Wastewater flow forecasts are key components in the short- and long-term management of sewer systems. Forecasting flows in sewer networks constitutes a considerable uncertainty for operators due to the nonlinear relationship between causal variables and wastewater flows. This work aimed to fill the gaps in the wastewater flow forecasting research by proposing a novel wastewater flow forecasting model (WWFFM) based on the nonlinear autoregressive with exogenous inputs neural network, real-time, and forecasted water consumption with an application to the sewer system of Casablanca in Morocco. Furthermore, this research compared the two approaches of the forecasting model. The first approach consists of forecasting wastewater flows on the basis of real-time water consumption and infiltration flows, and the second approach considers the same input in addition to water distribution flow forecasts. The results indicate that both approaches show accurate and similar performances in predicting wastewater flows, while the forecasting horizon does not exceed the watershed lag time. For prediction horizons that exceed the lag time value, the WWFFM with water distribution forecasts provided more reliable forecasts for long-time horizons. The proposed WWFFM could benefit operators by providing valuable input data for predictive models to enhance sewer system efficiency.

  • Implementation of a novel wastewater flow forecasting model based on the NARX neural network.

  • New tool for flow forecasting in urban drainage catchments.

  • The wastewater flow forecasting model provides accurate input data for predictive modeling.

Wastewater flow forecasts are key components in the short- and long-term management of sewer systems. In wastewater treatment plants (WWTPs), a wastewater flow forecasting model (WWFFM) could benefit operators by providing valuable input data for predictive models to simulate plant behavior and optimize performances and costs through the control of biological processes (Fernandez et al. 2009). For pumping stations, selecting the best pump scheduling configuration and running the pumps with an appropriate adjustment of rotation speed could help save energy (Wei et al. 2013). These forecasts could also enhance the performance and cost-effectiveness of real-time chemical dosing controllers, thereby preventing hydrogen sulfide formation (Chen et al. 2014).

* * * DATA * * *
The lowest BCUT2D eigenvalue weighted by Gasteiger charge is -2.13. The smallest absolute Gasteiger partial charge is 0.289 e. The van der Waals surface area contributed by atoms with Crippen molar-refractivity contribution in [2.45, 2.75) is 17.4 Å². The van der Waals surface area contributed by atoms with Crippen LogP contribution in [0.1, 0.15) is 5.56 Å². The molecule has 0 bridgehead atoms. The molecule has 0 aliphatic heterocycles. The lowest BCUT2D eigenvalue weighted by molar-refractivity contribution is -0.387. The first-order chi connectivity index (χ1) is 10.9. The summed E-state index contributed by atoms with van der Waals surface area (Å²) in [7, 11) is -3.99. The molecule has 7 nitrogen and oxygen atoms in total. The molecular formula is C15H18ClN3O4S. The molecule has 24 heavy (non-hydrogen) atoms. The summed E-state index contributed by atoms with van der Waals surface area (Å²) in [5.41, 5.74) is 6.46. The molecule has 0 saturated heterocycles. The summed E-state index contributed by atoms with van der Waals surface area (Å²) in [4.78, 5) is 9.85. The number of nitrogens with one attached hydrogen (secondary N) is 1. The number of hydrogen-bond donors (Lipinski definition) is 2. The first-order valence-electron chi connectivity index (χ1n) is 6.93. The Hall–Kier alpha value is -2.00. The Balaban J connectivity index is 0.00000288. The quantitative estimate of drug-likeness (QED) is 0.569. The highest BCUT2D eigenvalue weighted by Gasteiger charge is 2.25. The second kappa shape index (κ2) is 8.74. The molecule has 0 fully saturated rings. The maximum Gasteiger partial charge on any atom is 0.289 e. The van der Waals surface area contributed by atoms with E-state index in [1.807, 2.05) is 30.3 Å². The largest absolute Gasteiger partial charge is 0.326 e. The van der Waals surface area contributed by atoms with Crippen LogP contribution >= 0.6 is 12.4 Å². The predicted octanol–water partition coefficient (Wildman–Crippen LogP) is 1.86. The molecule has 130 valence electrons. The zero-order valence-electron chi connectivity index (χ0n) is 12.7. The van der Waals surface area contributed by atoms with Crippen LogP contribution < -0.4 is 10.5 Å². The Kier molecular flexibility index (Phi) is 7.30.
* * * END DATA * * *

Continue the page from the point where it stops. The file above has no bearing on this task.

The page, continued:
Several models based on data-driven modeling for forecasting wastewater flows have been developed to address these challenges during the last decade. Wei et al. (2013) developed a multilayer perceptron (MLP) neural network model for the short-term prediction of influent flow rates in WWTPs. This model takes influent flow rate, rainfall rate, and radar reflectivity as inputs and returns an accurate flow forecast with a prediction horizon of up to 180 min. Boyd et al. (2019) proposed a model based on an autoregressive integrated moving average for daily influent flow forecasts tested at five WWTPs across North America and was completed with a multilayer perceptron neural network proposed by Zhang et al. (2019). These models rely only on historical data with no external inputs. Although these models are efficient, they remain limited in their approach. In fact, for forecasting wastewater flows, these models only consider sewer flow historical data. Moreover, they do not integrate drinking water consumption, which is the main causal variable that may influence forecasted flows in the case of a water shutdown in a sector or water consumption variation due to a given event.